I’m a man in my 40’s, and at no point in my long working life have I given a mandate to membership of the EU. Is it so unreasonable to feel that having a choice is such a bad thing? Do you not trust the UK to make their own choices? Are we too stupid?

        The type of democracy I want is clearly not a view we share. Which says far more about you than it ever could me,

      • That’s exactly the point. Where do you draw the line? Logically there’s no difference, and I know there are days when I’d *love* to be part of an independent North, but I neither demand nor expect a say in the matter because it’s a done deal. Same with the EU. We should stop bitching about it and get on with it – it’s just a distraction from the real, and deadly serious, issues.

      • “I’m a man in my 40s”

        “40 years is a long time for a referendum, certainly longer than a generation”


        (Also, you’re a man in your 40s and you’re hanging around this site like a teenage groupie obsessed with getting first touch on your idol? Grow up, fella, and find a more useful way to spend some time! Jeez…)

    • When every opinion poll suggests that a referendum now will result in an overwhelming “leave” vote, to claim to be pro-EU but want a referendum strikes me as either woefully naive or thoroughly disingenuous.

      Now, given the way you’ve conducted yourself on this site so far, which alternative do you think looks more believable? (Hint: I don’t think you’re all that naive.)

      Put another way: if it looks like a concern troll, types like a concern troll and argues like a concern troll…

      • Re: the only thing worth responding to. I am pro-EU, most of my business is in Europe, I spend great chunks of my working life in Europe, I’m more than happy to be part of the rich, diverse, cultural mix that is Europe. If the opinion polls are right, and I don’t believe they are for a second, but lets assume they are, then the Great British public should have the right to a referendum on the topic. That is what living in a democracy is about. The latter is a far more fundamental right to a British citizen than any political or economic Union, as people gave their lives to protect that freedom.

        Being Pro-EU and wanting a referendum so we can put this to bed is a good thing, as I’ve clearly stated. You can choose to name-call, cast you aspersions, do whatever you feel, but if doesn’t add to the debate I’ll simply ignore it and treat it with the respect it so clearly deserves.

      • Yes, poppet, you treat my unveiled contempt for you by telling me it’s contemptible (right out of the “existence exists” school of argument, that) and pretend you’ve somehow seized the moral high ground.

        I can only assume that an awful lot of your conversations start with a passerby hearing what you have to say about something and then being completely dismissive of you; you seem so used to it. You might consider the wisdom of stepping back a second and thinking about why… but then again, sadly, you probably won’t.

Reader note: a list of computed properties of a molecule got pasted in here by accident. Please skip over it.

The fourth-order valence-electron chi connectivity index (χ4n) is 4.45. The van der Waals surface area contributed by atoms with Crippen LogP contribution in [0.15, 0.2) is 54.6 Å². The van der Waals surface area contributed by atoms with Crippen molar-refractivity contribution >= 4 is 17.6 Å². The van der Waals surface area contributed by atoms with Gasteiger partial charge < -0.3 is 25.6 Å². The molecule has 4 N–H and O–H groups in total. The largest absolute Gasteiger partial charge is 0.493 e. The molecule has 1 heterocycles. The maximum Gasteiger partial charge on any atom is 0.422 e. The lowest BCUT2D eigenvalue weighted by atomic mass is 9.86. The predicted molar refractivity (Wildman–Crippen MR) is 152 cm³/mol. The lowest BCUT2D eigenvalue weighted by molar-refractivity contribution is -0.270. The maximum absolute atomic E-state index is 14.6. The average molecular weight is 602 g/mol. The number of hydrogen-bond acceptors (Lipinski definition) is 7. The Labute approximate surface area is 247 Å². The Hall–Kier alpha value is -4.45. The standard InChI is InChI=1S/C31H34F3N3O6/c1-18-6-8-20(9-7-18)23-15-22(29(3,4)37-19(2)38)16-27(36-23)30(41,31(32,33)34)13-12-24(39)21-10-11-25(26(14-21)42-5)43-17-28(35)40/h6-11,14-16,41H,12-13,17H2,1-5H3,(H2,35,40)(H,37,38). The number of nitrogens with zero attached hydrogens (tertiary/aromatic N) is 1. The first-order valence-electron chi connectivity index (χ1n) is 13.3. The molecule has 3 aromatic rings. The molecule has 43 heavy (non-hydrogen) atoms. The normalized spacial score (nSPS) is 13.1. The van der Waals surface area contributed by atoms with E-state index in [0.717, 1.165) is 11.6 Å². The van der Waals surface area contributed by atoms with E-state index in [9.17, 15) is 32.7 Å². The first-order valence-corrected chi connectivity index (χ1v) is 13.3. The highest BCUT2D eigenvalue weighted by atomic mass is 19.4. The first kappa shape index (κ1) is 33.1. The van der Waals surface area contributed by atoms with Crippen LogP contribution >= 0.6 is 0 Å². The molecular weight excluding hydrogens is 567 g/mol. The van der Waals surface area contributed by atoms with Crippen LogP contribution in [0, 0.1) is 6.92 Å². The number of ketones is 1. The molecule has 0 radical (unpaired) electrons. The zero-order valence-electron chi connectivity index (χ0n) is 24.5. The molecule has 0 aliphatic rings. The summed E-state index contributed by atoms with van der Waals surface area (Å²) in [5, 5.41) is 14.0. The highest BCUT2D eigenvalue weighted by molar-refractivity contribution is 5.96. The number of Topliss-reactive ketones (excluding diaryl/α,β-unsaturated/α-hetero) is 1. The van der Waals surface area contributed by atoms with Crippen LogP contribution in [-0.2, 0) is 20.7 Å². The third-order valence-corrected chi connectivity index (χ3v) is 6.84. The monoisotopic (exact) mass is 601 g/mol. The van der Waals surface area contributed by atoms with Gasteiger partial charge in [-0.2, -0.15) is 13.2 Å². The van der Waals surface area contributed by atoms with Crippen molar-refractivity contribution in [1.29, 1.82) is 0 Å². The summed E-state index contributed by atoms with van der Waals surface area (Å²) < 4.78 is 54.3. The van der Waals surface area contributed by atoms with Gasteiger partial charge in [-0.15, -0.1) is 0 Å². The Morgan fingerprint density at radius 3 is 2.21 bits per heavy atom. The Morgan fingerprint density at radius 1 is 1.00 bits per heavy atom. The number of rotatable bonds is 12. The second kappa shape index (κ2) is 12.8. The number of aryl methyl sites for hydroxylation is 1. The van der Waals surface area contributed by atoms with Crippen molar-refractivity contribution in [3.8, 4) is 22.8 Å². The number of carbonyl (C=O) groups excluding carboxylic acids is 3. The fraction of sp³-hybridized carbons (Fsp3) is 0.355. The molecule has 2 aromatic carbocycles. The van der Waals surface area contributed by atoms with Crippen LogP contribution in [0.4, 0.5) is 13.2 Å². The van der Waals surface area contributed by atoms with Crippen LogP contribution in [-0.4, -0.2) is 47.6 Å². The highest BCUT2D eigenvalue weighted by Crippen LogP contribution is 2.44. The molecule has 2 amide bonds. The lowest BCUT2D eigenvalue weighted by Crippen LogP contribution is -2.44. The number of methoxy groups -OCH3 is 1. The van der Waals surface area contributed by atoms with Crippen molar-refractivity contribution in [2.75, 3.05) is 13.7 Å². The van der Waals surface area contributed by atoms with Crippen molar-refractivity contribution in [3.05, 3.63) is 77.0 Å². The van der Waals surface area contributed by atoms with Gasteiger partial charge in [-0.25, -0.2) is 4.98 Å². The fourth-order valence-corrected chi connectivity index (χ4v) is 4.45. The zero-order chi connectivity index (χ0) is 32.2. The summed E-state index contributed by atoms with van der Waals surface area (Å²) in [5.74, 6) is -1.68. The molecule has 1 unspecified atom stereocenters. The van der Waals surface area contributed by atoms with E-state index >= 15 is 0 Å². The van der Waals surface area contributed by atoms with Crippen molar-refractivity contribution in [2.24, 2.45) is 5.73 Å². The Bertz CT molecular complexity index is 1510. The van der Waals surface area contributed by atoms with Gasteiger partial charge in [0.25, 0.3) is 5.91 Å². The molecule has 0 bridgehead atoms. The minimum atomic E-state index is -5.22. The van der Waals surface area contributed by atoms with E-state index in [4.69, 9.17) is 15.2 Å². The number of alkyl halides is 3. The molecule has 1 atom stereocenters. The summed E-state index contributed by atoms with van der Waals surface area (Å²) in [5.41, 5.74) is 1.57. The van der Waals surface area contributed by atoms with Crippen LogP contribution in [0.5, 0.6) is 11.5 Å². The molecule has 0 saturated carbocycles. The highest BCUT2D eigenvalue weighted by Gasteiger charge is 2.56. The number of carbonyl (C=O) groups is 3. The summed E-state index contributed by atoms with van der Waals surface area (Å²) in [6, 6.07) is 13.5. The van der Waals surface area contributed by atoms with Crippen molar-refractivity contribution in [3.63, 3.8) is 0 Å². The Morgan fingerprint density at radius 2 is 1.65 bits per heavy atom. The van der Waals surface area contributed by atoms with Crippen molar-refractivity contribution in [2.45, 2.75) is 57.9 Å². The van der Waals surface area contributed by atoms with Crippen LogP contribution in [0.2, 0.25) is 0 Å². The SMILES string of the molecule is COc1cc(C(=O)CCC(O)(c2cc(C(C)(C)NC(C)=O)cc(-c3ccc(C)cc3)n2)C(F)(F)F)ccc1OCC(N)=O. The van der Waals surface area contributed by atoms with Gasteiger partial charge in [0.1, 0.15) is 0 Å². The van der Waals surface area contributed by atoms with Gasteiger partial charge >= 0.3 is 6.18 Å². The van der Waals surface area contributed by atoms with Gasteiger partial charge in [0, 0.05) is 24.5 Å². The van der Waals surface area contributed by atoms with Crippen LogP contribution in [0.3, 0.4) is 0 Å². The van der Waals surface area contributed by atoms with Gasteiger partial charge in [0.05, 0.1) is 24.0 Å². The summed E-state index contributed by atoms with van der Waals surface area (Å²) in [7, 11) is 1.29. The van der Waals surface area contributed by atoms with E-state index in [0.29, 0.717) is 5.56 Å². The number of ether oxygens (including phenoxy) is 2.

As for your position. You say that a referendum will “put it to bed”. Why? We had two in the 70s, one to join and one to stay, yet you assert that they’re too long ago to be relevant. Why will this one be any different? How long do referenda last before they lose their democratic currency? Less than 40 years – how much less? 20 years? 10? 5? And if we must revote on EU membership every 20 years, then why not other fundamental parts of our constitution, like monarchy, whether to dissolve the Union… that kind of thing.

        Your position is nonsensical. And as I say, given your past performance – to put it bluntly, the fact that you seem obsessed with trolling this blog, rather than making any coherent arguments, and it is therefore impossible to believe *one single word* you say about your circumstances or your beliefs – I suspect your position isn’t supposed to make sense.

        And if saying that makes you tell me I’m somehow not worth responding to – well, aren’t you just echoing me, but with 100% less justification?

  4. So there is no proof of the confession, on that basis consider the apology on ice.

    • If you’re going to let your actions be dictated by the sorry actions of a ‘person’ like ‘loki’, then I feel sorry for you. Copies have been made and will be sent to the GMC and possibly the police, but I’m not going to post it here and further propagate its malignancy.

      You can see the site exists. Now you’re just being obstinate.

  5. Steve, where you draw the line is blissfully simple, you draw them against countries that exist today. Logically there is every difference. Most of the states you mention were unionised in the 10th century, it would be crazy for these areas to claim any independent claim over a 1,000 years later. You draw the line at what exists today, as what exists today is the reality of the Union

    What are your thoughts on the potential Scottish independence? Should they stop bitching and get on with it?

    • What makes today so special? That’s just as arbitrary as anything else. Why isn’t 40 years so long as to make it ‘crazy’? It’s just a matter of opinion and degree.

      I am praying that the Scots decide to stick with us and keep their seats in Westminster, rather than leave us prey to the Tories with their insane popularity in the south.

  6. The United Kingdom of Great Britain and Northern Ireland is the legal and sovereign union and entity that is a member state of the EU. Wessex, Cornwall, Northumberland or any other county, kingdom, past or present isn’t. That is what makes it so special in terms of EU membership, anything else, or any other claim of independence isn’t recognised.